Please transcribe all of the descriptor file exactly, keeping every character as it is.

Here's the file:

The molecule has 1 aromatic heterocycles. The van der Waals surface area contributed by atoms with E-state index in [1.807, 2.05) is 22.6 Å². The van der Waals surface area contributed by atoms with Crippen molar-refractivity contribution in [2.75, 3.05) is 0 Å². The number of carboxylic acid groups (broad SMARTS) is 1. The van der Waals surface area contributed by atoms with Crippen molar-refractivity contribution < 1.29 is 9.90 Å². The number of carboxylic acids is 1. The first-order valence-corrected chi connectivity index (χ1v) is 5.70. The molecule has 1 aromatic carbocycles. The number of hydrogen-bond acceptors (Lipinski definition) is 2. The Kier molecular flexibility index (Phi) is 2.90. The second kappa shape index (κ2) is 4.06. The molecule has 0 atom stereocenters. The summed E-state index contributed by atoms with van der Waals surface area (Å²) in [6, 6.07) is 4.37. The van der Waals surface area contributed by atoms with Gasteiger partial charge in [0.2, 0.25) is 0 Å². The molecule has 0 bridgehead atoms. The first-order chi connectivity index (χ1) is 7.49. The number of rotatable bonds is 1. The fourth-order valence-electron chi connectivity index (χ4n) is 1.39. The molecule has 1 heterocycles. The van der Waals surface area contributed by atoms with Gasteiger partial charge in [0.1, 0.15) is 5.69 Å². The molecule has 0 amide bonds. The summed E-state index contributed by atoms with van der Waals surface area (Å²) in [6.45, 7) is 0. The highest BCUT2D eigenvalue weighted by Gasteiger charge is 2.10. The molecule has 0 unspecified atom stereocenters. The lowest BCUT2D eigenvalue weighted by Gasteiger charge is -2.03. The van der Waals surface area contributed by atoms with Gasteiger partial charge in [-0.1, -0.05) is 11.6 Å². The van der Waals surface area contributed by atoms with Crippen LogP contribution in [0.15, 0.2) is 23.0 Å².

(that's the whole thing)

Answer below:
The molecule has 1 aromatic heterocycles. The van der Waals surface area contributed by atoms with E-state index in [1.807, 2.05) is 22.6 Å². The van der Waals surface area contributed by atoms with Crippen molar-refractivity contribution in [2.75, 3.05) is 0 Å². The number of carboxylic acid groups (broad SMARTS) is 1. The van der Waals surface area contributed by atoms with Crippen molar-refractivity contribution < 1.29 is 9.90 Å². The number of carboxylic acids is 1. The first-order valence-corrected chi connectivity index (χ1v) is 5.70. The molecule has 1 aromatic carbocycles. The number of hydrogen-bond acceptors (Lipinski definition) is 2. The Kier molecular flexibility index (Phi) is 2.90. The second kappa shape index (κ2) is 4.06. The molecule has 0 atom stereocenters. The summed E-state index contributed by atoms with van der Waals surface area (Å²) in [6, 6.07) is 4.37. The van der Waals surface area contributed by atoms with Gasteiger partial charge in [0.2, 0.25) is 0 Å². The molecule has 0 bridgehead atoms. The first-order chi connectivity index (χ1) is 7.49. The number of rotatable bonds is 1. The fourth-order valence-electron chi connectivity index (χ4n) is 1.39. The molecule has 1 heterocycles. The van der Waals surface area contributed by atoms with Gasteiger partial charge in [0.1, 0.15) is 5.69 Å². The molecule has 0 amide bonds. The summed E-state index contributed by atoms with van der Waals surface area (Å²) in [6.45, 7) is 0. The highest BCUT2D eigenvalue weighted by Gasteiger charge is 2.10. The molecule has 0 unspecified atom stereocenters. The lowest BCUT2D eigenvalue weighted by Gasteiger charge is -2.03. The van der Waals surface area contributed by atoms with Gasteiger partial charge in [-0.1, -0.05) is 11.6 Å². The van der Waals surface area contributed by atoms with Crippen LogP contribution in [0.15, 0.2) is 23.0 Å².